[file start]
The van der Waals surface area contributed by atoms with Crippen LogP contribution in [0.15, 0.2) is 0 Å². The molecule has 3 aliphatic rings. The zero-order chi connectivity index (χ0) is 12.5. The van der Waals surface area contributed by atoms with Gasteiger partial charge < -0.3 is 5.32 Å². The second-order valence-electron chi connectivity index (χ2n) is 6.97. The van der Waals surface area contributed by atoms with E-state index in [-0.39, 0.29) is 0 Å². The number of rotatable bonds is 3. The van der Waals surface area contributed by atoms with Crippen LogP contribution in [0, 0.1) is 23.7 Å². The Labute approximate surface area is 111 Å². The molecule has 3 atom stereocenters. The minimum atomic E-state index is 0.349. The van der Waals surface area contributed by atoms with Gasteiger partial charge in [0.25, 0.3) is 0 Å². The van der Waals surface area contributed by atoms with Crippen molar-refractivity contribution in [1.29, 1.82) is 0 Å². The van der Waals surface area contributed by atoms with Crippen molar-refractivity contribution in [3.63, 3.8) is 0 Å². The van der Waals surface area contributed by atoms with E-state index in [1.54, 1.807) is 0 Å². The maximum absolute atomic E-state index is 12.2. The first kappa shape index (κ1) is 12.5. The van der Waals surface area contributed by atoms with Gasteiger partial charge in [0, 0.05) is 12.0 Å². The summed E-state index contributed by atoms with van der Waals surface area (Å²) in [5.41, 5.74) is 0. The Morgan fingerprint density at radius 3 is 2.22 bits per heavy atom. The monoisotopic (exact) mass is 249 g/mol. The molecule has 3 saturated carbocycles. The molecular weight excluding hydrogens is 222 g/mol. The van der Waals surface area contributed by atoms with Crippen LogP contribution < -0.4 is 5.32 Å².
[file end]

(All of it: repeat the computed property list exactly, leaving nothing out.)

The van der Waals surface area contributed by atoms with Crippen LogP contribution in [0.15, 0.2) is 0 Å². The molecule has 3 aliphatic rings. The zero-order chi connectivity index (χ0) is 12.5. The van der Waals surface area contributed by atoms with Gasteiger partial charge < -0.3 is 5.32 Å². The second-order valence-electron chi connectivity index (χ2n) is 6.97. The van der Waals surface area contributed by atoms with E-state index in [-0.39, 0.29) is 0 Å². The number of rotatable bonds is 3. The van der Waals surface area contributed by atoms with Crippen LogP contribution in [0, 0.1) is 23.7 Å². The Labute approximate surface area is 111 Å². The molecule has 3 atom stereocenters. The minimum atomic E-state index is 0.349. The van der Waals surface area contributed by atoms with Gasteiger partial charge in [0.25, 0.3) is 0 Å². The van der Waals surface area contributed by atoms with Crippen molar-refractivity contribution in [1.29, 1.82) is 0 Å². The van der Waals surface area contributed by atoms with Crippen molar-refractivity contribution in [3.63, 3.8) is 0 Å². The van der Waals surface area contributed by atoms with E-state index in [1.54, 1.807) is 0 Å². The maximum absolute atomic E-state index is 12.2. The first kappa shape index (κ1) is 12.5. The van der Waals surface area contributed by atoms with Gasteiger partial charge in [0, 0.05) is 12.0 Å². The summed E-state index contributed by atoms with van der Waals surface area (Å²) in [5.41, 5.74) is 0. The Morgan fingerprint density at radius 3 is 2.22 bits per heavy atom. The monoisotopic (exact) mass is 249 g/mol. The molecule has 3 saturated carbocycles. The molecular weight excluding hydrogens is 222 g/mol. The van der Waals surface area contributed by atoms with Crippen LogP contribution < -0.4 is 5.32 Å².